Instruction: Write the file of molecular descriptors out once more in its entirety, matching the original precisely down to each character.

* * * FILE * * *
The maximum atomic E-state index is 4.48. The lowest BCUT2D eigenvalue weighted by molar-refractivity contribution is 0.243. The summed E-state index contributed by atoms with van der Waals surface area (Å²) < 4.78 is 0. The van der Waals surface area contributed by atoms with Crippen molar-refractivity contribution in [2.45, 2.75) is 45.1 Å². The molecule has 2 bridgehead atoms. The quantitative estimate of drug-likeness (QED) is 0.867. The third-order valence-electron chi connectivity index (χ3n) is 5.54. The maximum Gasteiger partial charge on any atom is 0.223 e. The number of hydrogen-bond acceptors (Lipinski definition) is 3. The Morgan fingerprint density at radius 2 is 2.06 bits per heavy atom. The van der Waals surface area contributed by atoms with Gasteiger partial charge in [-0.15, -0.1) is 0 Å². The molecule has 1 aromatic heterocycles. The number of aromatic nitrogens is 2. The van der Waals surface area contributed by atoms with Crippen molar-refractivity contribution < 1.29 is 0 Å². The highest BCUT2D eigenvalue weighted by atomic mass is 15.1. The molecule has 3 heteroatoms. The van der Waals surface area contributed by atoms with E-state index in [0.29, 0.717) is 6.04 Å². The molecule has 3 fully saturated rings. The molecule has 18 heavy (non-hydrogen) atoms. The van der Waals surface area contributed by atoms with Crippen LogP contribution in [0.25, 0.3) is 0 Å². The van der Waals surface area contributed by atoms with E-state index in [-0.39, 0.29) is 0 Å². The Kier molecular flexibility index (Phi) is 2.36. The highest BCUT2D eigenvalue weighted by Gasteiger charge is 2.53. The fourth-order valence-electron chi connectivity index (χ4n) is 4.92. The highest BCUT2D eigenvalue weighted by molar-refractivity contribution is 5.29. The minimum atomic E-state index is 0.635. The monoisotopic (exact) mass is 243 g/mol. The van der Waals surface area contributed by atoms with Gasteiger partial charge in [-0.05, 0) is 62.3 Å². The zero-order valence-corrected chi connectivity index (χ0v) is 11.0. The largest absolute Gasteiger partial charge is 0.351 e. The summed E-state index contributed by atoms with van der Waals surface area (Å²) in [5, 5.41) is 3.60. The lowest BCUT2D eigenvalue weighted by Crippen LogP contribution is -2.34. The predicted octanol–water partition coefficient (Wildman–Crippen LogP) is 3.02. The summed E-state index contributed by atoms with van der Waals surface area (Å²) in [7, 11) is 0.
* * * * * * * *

The maximum atomic E-state index is 4.48. The lowest BCUT2D eigenvalue weighted by molar-refractivity contribution is 0.243. The summed E-state index contributed by atoms with van der Waals surface area (Å²) < 4.78 is 0. The van der Waals surface area contributed by atoms with Crippen molar-refractivity contribution in [2.45, 2.75) is 45.1 Å². The molecule has 2 bridgehead atoms. The quantitative estimate of drug-likeness (QED) is 0.867. The third-order valence-electron chi connectivity index (χ3n) is 5.54. The maximum Gasteiger partial charge on any atom is 0.223 e. The number of hydrogen-bond acceptors (Lipinski definition) is 3. The Morgan fingerprint density at radius 2 is 2.06 bits per heavy atom. The van der Waals surface area contributed by atoms with Gasteiger partial charge in [-0.15, -0.1) is 0 Å². The molecule has 1 aromatic heterocycles. The number of aromatic nitrogens is 2. The van der Waals surface area contributed by atoms with Crippen molar-refractivity contribution < 1.29 is 0 Å². The highest BCUT2D eigenvalue weighted by atomic mass is 15.1. The molecule has 3 heteroatoms. The van der Waals surface area contributed by atoms with E-state index in [0.29, 0.717) is 6.04 Å². The molecule has 3 fully saturated rings. The molecule has 18 heavy (non-hydrogen) atoms. The van der Waals surface area contributed by atoms with Crippen LogP contribution in [0.25, 0.3) is 0 Å². The van der Waals surface area contributed by atoms with E-state index in [-0.39, 0.29) is 0 Å². The Kier molecular flexibility index (Phi) is 2.36. The highest BCUT2D eigenvalue weighted by Gasteiger charge is 2.53. The fourth-order valence-electron chi connectivity index (χ4n) is 4.92. The highest BCUT2D eigenvalue weighted by molar-refractivity contribution is 5.29. The minimum atomic E-state index is 0.635. The monoisotopic (exact) mass is 243 g/mol. The van der Waals surface area contributed by atoms with Gasteiger partial charge in [-0.05, 0) is 62.3 Å². The zero-order valence-corrected chi connectivity index (χ0v) is 11.0. The largest absolute Gasteiger partial charge is 0.351 e. The summed E-state index contributed by atoms with van der Waals surface area (Å²) in [5, 5.41) is 3.60. The lowest BCUT2D eigenvalue weighted by Crippen LogP contribution is -2.34. The predicted octanol–water partition coefficient (Wildman–Crippen LogP) is 3.02. The summed E-state index contributed by atoms with van der Waals surface area (Å²) in [7, 11) is 0.